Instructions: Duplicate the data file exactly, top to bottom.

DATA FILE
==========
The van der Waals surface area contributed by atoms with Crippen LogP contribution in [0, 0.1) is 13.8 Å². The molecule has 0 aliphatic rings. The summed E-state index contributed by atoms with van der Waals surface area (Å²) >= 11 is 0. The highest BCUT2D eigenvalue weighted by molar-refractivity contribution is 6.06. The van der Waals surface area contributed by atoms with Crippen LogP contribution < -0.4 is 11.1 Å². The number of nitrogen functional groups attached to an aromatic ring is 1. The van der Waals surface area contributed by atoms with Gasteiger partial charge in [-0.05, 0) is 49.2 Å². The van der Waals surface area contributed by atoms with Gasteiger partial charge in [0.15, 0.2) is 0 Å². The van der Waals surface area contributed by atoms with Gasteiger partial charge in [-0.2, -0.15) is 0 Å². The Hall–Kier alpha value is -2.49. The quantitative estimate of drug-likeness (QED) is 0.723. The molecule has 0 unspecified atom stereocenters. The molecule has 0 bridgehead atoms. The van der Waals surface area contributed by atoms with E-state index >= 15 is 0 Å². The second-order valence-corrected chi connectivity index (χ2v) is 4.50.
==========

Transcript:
The van der Waals surface area contributed by atoms with Crippen LogP contribution in [0, 0.1) is 13.8 Å². The molecule has 0 aliphatic rings. The summed E-state index contributed by atoms with van der Waals surface area (Å²) >= 11 is 0. The highest BCUT2D eigenvalue weighted by molar-refractivity contribution is 6.06. The van der Waals surface area contributed by atoms with Crippen LogP contribution < -0.4 is 11.1 Å². The number of nitrogen functional groups attached to an aromatic ring is 1. The van der Waals surface area contributed by atoms with Gasteiger partial charge in [-0.05, 0) is 49.2 Å². The van der Waals surface area contributed by atoms with Gasteiger partial charge in [0.15, 0.2) is 0 Å². The van der Waals surface area contributed by atoms with Gasteiger partial charge in [-0.2, -0.15) is 0 Å². The Hall–Kier alpha value is -2.49. The quantitative estimate of drug-likeness (QED) is 0.723. The molecule has 0 unspecified atom stereocenters. The molecule has 0 bridgehead atoms. The van der Waals surface area contributed by atoms with E-state index >= 15 is 0 Å². The second-order valence-corrected chi connectivity index (χ2v) is 4.50.